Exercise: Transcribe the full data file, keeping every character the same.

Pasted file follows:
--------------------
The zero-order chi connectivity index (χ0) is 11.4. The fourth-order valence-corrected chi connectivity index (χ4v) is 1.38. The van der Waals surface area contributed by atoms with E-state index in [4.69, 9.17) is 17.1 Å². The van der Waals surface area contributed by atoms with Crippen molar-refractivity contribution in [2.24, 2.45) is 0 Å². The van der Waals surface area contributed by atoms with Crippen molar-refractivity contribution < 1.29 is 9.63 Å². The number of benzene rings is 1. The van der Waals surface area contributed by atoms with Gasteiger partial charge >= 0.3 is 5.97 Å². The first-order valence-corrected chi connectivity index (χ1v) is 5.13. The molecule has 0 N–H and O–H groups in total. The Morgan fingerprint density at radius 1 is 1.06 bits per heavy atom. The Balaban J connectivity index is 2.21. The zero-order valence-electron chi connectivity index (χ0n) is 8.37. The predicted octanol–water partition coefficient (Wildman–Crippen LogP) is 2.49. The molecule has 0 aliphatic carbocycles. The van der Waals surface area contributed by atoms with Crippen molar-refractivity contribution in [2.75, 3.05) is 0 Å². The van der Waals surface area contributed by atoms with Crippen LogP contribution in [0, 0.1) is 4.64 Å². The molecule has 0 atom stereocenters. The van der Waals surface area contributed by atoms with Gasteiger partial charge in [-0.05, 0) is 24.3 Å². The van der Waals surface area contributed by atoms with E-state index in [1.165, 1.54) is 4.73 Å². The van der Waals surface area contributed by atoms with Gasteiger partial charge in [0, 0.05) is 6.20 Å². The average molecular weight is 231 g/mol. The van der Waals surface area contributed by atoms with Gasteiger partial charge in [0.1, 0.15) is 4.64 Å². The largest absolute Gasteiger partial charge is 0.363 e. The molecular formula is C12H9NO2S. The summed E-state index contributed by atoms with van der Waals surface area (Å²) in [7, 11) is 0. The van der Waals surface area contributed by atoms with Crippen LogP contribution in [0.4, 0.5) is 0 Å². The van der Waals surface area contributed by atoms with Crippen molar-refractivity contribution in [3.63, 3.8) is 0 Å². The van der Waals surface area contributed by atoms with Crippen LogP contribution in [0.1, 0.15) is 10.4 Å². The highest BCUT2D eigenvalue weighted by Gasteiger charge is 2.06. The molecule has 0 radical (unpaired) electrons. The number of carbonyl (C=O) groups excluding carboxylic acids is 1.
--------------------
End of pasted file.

The zero-order chi connectivity index (χ0) is 11.4. The fourth-order valence-corrected chi connectivity index (χ4v) is 1.38. The van der Waals surface area contributed by atoms with E-state index in [4.69, 9.17) is 17.1 Å². The van der Waals surface area contributed by atoms with Crippen molar-refractivity contribution in [2.24, 2.45) is 0 Å². The van der Waals surface area contributed by atoms with Crippen molar-refractivity contribution < 1.29 is 9.63 Å². The number of benzene rings is 1. The van der Waals surface area contributed by atoms with Gasteiger partial charge >= 0.3 is 5.97 Å². The first-order valence-corrected chi connectivity index (χ1v) is 5.13. The molecule has 0 N–H and O–H groups in total. The Morgan fingerprint density at radius 1 is 1.06 bits per heavy atom. The Balaban J connectivity index is 2.21. The zero-order valence-electron chi connectivity index (χ0n) is 8.37. The predicted octanol–water partition coefficient (Wildman–Crippen LogP) is 2.49. The molecule has 0 aliphatic carbocycles. The van der Waals surface area contributed by atoms with Crippen molar-refractivity contribution in [2.75, 3.05) is 0 Å². The van der Waals surface area contributed by atoms with Crippen LogP contribution in [0, 0.1) is 4.64 Å². The molecule has 0 atom stereocenters. The van der Waals surface area contributed by atoms with Gasteiger partial charge in [-0.05, 0) is 24.3 Å². The van der Waals surface area contributed by atoms with E-state index in [1.165, 1.54) is 4.73 Å². The van der Waals surface area contributed by atoms with Gasteiger partial charge in [0, 0.05) is 6.20 Å². The average molecular weight is 231 g/mol. The van der Waals surface area contributed by atoms with Gasteiger partial charge in [0.1, 0.15) is 4.64 Å². The largest absolute Gasteiger partial charge is 0.363 e. The molecular formula is C12H9NO2S. The summed E-state index contributed by atoms with van der Waals surface area (Å²) in [7, 11) is 0. The van der Waals surface area contributed by atoms with Crippen LogP contribution in [0.4, 0.5) is 0 Å². The van der Waals surface area contributed by atoms with Crippen molar-refractivity contribution in [3.63, 3.8) is 0 Å². The van der Waals surface area contributed by atoms with Crippen LogP contribution in [0.1, 0.15) is 10.4 Å². The highest BCUT2D eigenvalue weighted by Gasteiger charge is 2.06. The molecule has 0 radical (unpaired) electrons. The number of carbonyl (C=O) groups excluding carboxylic acids is 1.